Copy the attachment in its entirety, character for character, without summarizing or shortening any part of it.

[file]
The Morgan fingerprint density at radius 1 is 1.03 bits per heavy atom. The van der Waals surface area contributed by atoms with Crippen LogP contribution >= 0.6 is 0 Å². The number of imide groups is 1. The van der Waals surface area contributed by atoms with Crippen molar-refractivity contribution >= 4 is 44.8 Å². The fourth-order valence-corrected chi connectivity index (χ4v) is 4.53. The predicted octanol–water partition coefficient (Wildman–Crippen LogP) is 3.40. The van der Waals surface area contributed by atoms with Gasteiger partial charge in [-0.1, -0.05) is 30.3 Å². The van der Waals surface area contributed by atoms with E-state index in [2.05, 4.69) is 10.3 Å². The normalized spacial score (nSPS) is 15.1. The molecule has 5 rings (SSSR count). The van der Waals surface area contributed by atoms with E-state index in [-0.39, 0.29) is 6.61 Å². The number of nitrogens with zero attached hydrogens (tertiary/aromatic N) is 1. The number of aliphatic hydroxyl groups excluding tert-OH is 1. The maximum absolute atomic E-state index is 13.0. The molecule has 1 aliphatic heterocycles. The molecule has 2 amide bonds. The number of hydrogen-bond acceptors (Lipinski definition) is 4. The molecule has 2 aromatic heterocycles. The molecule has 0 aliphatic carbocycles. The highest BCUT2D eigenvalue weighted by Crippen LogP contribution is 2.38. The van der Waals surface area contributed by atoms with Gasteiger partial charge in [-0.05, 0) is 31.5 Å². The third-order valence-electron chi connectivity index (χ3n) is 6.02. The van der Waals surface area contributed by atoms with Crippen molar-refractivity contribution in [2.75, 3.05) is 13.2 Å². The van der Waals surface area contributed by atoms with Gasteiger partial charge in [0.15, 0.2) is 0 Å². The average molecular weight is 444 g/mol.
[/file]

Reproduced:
The Morgan fingerprint density at radius 1 is 1.03 bits per heavy atom. The van der Waals surface area contributed by atoms with Crippen LogP contribution >= 0.6 is 0 Å². The number of imide groups is 1. The van der Waals surface area contributed by atoms with Crippen molar-refractivity contribution >= 4 is 44.8 Å². The fourth-order valence-corrected chi connectivity index (χ4v) is 4.53. The predicted octanol–water partition coefficient (Wildman–Crippen LogP) is 3.40. The van der Waals surface area contributed by atoms with Gasteiger partial charge in [-0.1, -0.05) is 30.3 Å². The van der Waals surface area contributed by atoms with E-state index in [2.05, 4.69) is 10.3 Å². The normalized spacial score (nSPS) is 15.1. The molecule has 5 rings (SSSR count). The van der Waals surface area contributed by atoms with E-state index in [-0.39, 0.29) is 6.61 Å². The number of nitrogens with zero attached hydrogens (tertiary/aromatic N) is 1. The number of aliphatic hydroxyl groups excluding tert-OH is 1. The maximum absolute atomic E-state index is 13.0. The molecule has 1 aliphatic heterocycles. The molecule has 2 amide bonds. The number of hydrogen-bond acceptors (Lipinski definition) is 4. The molecule has 2 aromatic heterocycles. The molecule has 0 aliphatic carbocycles. The highest BCUT2D eigenvalue weighted by Crippen LogP contribution is 2.38. The van der Waals surface area contributed by atoms with Gasteiger partial charge in [-0.05, 0) is 31.5 Å². The third-order valence-electron chi connectivity index (χ3n) is 6.02. The van der Waals surface area contributed by atoms with Crippen molar-refractivity contribution in [2.75, 3.05) is 13.2 Å². The van der Waals surface area contributed by atoms with Gasteiger partial charge in [0.15, 0.2) is 0 Å². The average molecular weight is 444 g/mol.